Three Elders Alfred Reichel and Jack Abraham, baritones; Eugene Johnson, bass
Six Solo Voices in the Orchestra Barbara Pearson, soprano; Sharon Powell, mezzo-soprano; Elizabeth Muir-Lewis, alto; William Wahman, tenor; Stephen Swanson and Arthur Berg, baritones
Chicago Symphony Chorus
Margaret Hillis, director
Glen Ellyn Children’s Theatre Chorus
Barbara Born, director

April 19, 1972
SCHUBERT Symphony No. 8 in B Minor, D. 759 (Unfinished)
MAHLER Das Lied von der Erde
Shirley Verrett, mezzo-soprano
Stuart Burrows, tenor

April 22, 1972
CARTER Variations for Orchestra
STRAUSS Don Juan, Op. 20
BERLIOZ Symphonie fantastique, Op. 14A

December 6, 1972
BERLIOZ The Damnation of Faust, Op. 24
Marguerite Josephine Veasey, contralto
Faust Stuart Burrows, tenor
Mephistopheles Robert Savoie, baritone
Brander Roger Soyer, bass
Chicago Symphony Chorus
Margaret Hillis, director
Glen Ellyn Children’s Theatre Chorus
Doreen Rao, director

December 9, 1972
MENDELSSOHN Overture to Fingal’s Cave, Op. 26
BARTÓK Concert for Violin, No. 2
Isaac Stern, violin
STRAUSS Ein Heldenleben, Op. 40

May 2, 1973
WAGNER Act 3 of Götterdämmerung
Gutrune Karen Altman, soprano
Brunnhilde Helga Dernesch, soprano
Woglinde Barbara Pearson, soprano
Wellgunde Gwendolyn Jones, mezzo-soprano
Flosshilde Sandra Walker, mezzo-soprano
Siegfried Jess Thomas, tenor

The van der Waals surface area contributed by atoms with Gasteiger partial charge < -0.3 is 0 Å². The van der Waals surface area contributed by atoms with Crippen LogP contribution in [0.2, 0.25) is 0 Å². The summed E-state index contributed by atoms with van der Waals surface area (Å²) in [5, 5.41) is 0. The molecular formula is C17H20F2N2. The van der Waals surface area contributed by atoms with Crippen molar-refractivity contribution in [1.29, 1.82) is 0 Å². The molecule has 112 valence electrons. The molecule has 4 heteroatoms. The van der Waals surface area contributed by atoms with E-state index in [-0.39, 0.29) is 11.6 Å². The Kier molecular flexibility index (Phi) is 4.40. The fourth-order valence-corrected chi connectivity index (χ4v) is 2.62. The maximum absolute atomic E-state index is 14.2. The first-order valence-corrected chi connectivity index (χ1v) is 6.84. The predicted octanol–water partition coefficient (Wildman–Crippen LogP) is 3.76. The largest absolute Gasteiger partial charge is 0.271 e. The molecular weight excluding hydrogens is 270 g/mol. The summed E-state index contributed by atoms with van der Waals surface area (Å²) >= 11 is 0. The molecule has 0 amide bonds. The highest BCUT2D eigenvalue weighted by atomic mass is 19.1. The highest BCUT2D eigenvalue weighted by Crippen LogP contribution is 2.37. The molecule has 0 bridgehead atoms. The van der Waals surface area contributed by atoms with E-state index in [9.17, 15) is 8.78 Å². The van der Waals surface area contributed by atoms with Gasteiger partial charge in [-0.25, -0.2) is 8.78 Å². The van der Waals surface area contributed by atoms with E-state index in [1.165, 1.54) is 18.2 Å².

Gunther Donald Gramm, bass
Hagen Martti Talvela, bass
Men of the Chicago Symphony Chorus
Richard Boldrey, assistant director

May 4, 1973
MOZART Symphony No. 41 in C Major, K. 551 (Jupiter)
BRUCKNER Symphony No. 7 in E Major

November 14, 1973
WEBER Overture to Oberon
HENZE Heliogabalus Imperator
BEETHOVEN Symphony No.3 in E-flat Major, Op. 55 (Eroica)

November 17, 1973
BACH Suite No. 3 in D Major, BWV 1068
MAHLER Symphony No. 6 in A Minor

May 1, 1974
SCHUMANN Symphony No. 4 in D Minor, Op. 120
BARTÓK Bluebeard’s Castle
Judith Tatiana Troyanos, mezzo-soprano
Bluebeard Zoltán Kelemen, baritone

May 4, 1974
MOZART Symphony No. 35 in D Major, K. 385 (Haffner)
ELGAR Variations on an Original Theme, Op. 36 (Enigma)
STRAVINSKY The Rite of Spring

December 17, 1974
BACH Brandenburg Concerto No. 2 in F Major, BWV 1047
Samuel Magad, violin
Ralph Zeitlin, recorder
Ray Still, oboe
Adolph Herseth, trumpet
SCHOENBERG Variations for Orchestra, Op. 31
TCHAIKOVSKY Symphony No. 5 in E Minor, Op. 64

December 18, 1974
STRAUSS Salome
Salome Birgit Nilsson, soprano
Herodias Ruth Hesse, mezzo-soprano
Herod Antipas Ragnar Ulfung, tenor
Jokanaan Norman Bailey, baritone
Slave Sarah Beatty, soprano
The Page of Herodias Sandra Walker, mezzo-soprano
Narraboth George Shirley, tenor
Cappadocian Gershon Silins, bass
Two Nazarenes Cory Winter, tenor; Franz Mazura, bass-baritone
Four Jews Philip Creech, Jerry Jennings, John Lanigan, and William Wahman, tenors; Eugene Johnson, bass